(Under the accrual method, income is counted when the sale occurs, and expenses are counted when the goods or services are received. Under the cash method, income isn’t counted until money is received, and expenses aren’t counted until actually paid.)
McAteer said that when he joined the board a year ago, “I didn’t know the severity of the problem.” It took him a while to figure it out.
He said the main problem facing the company was that “the artistic group was also conducting the business. … Problems occur when your passion is not to do business.”
McAteer believes the new management structure created by the board should have been introduced four or five years ago. “When you’re running a million-dollar operation, you can’t run it like a mom-and-pop shop,” he said.
Sneed a scapegoat?
“I think the move to a structure with an executive director was a very good move,” said Alison Jones-Pomato, who resigned in December as president of the board. “We’re too big a company to have just one person who is responsible for both the art and the business.”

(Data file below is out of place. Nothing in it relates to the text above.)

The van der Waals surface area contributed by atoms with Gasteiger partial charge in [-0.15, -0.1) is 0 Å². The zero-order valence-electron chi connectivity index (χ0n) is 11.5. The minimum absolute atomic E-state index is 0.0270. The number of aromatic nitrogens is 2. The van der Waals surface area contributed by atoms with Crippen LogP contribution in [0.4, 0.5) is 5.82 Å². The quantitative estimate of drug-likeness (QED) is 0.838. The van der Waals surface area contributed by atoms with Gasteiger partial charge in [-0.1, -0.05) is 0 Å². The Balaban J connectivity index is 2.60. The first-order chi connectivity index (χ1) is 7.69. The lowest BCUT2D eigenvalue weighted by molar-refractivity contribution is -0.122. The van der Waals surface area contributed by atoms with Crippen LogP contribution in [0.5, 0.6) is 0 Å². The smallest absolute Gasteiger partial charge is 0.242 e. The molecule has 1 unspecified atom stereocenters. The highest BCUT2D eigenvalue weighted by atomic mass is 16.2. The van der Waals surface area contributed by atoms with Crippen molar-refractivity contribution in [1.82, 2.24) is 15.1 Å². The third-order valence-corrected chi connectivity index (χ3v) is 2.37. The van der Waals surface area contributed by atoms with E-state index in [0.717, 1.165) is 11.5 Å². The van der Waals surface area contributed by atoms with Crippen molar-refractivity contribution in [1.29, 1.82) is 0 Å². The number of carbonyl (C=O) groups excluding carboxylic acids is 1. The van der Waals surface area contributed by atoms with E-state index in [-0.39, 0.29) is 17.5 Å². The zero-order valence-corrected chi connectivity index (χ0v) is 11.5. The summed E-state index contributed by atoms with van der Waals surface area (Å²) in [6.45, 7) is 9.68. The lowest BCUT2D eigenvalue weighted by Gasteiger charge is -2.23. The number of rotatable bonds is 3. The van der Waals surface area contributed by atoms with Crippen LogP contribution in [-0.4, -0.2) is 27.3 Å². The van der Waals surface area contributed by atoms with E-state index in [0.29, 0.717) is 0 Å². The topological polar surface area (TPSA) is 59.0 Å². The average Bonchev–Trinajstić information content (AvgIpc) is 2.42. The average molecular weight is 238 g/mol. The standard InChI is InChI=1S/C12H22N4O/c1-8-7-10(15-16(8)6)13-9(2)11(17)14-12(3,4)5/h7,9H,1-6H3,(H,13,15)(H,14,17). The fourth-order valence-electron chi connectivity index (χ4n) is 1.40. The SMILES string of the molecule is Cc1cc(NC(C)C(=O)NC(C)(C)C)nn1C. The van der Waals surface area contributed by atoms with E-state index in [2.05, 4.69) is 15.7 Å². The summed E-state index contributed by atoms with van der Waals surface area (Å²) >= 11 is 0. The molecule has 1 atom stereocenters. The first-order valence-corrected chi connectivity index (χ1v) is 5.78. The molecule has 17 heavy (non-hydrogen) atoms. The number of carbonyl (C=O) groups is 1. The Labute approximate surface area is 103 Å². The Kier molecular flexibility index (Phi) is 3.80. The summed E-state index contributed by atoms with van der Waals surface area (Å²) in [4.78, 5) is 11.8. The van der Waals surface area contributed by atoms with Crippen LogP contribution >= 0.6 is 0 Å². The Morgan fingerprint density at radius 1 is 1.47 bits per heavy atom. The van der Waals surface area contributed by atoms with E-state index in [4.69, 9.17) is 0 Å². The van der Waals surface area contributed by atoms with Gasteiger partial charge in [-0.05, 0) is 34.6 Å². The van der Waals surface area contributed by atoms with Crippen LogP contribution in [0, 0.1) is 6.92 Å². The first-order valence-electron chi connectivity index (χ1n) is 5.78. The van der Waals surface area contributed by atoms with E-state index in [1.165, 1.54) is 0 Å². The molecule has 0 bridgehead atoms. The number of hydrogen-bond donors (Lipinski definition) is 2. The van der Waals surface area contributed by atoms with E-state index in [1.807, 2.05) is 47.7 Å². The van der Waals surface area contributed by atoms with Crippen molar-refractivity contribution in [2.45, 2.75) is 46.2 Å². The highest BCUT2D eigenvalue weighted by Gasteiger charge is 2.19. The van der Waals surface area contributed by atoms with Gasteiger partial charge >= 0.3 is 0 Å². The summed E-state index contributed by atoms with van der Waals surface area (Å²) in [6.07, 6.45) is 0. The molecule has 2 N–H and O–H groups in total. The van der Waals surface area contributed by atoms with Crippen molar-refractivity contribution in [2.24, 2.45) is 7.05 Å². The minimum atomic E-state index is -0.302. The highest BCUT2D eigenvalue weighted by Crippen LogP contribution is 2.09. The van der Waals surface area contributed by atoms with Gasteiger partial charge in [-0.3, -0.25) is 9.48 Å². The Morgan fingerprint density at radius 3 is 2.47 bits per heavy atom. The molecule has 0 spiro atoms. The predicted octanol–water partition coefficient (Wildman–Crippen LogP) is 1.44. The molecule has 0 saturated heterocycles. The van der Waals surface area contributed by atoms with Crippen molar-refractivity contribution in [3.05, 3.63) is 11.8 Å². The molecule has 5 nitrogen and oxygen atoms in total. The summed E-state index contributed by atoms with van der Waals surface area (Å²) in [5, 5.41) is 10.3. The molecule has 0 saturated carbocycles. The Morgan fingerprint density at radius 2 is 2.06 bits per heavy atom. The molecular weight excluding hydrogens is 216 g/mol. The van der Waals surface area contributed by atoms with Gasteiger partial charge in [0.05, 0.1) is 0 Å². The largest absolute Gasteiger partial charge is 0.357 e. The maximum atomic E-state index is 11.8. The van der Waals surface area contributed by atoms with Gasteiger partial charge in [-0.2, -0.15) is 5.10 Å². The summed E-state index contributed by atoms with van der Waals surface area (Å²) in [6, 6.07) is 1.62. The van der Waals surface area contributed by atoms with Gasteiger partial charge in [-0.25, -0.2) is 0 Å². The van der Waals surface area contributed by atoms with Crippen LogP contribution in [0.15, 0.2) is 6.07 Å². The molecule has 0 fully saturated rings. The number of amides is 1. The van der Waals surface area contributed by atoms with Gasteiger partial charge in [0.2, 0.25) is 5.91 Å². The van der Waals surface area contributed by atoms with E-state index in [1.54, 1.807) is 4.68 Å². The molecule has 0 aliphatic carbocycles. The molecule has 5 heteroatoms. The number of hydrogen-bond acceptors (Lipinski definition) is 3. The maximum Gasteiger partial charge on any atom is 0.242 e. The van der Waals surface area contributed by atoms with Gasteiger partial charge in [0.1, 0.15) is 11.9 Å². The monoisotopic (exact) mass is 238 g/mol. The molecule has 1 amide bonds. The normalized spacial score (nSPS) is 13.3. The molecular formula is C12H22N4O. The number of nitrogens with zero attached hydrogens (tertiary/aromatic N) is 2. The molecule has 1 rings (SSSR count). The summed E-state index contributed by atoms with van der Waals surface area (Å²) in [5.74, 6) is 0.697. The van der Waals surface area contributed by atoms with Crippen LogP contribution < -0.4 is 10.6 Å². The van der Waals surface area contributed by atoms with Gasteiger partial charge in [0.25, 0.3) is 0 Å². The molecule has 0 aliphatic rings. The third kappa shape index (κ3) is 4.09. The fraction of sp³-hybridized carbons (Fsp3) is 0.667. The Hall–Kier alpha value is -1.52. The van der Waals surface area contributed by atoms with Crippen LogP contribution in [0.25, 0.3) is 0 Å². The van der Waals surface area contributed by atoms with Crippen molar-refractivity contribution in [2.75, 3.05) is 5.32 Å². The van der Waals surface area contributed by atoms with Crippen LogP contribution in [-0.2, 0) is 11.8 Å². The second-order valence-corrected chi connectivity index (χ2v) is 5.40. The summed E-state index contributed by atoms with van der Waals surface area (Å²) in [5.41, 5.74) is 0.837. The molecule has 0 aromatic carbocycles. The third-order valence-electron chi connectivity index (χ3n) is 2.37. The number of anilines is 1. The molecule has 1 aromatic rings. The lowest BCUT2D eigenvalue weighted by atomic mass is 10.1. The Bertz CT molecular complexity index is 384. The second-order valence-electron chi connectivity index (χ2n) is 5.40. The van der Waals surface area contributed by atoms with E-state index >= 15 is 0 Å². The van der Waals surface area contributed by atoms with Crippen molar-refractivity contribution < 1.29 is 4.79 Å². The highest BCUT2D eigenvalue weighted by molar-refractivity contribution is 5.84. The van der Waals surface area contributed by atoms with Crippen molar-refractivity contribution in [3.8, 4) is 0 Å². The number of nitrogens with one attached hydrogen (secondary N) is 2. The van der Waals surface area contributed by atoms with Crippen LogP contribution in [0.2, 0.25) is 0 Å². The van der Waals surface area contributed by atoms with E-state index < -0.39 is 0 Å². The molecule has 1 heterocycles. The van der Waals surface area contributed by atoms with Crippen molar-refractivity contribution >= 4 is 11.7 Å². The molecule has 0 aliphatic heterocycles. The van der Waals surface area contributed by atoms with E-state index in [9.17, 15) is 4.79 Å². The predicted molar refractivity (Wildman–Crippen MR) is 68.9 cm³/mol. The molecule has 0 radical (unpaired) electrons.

Jones-Pomato served two stints on the board for a total of 121Ú2 years, most recently from 1998 to December. When she rejoined the board in ’98, she said, “The board was somewhat in disarray. The members they had, with a couple of notable exceptions, weren’t active.
“The staff was quite happy with that situation. It gave them pretty much free rein to run the company.”
Sneed said he told the board more than once that the company needed an executive director to handle business affairs, but that it could never find the money to hire one.
“I feel that my reputation as a fiscal manager has been somewhat maligned, and I need to set the record straight,” he said. “Frankly, I think that when you have a bad year … a scapegoat is needed, and I became it.”
Coming Tuesday: How the Foothill Theatre Company plans to turn its fortunes around and become both popular and financially stable.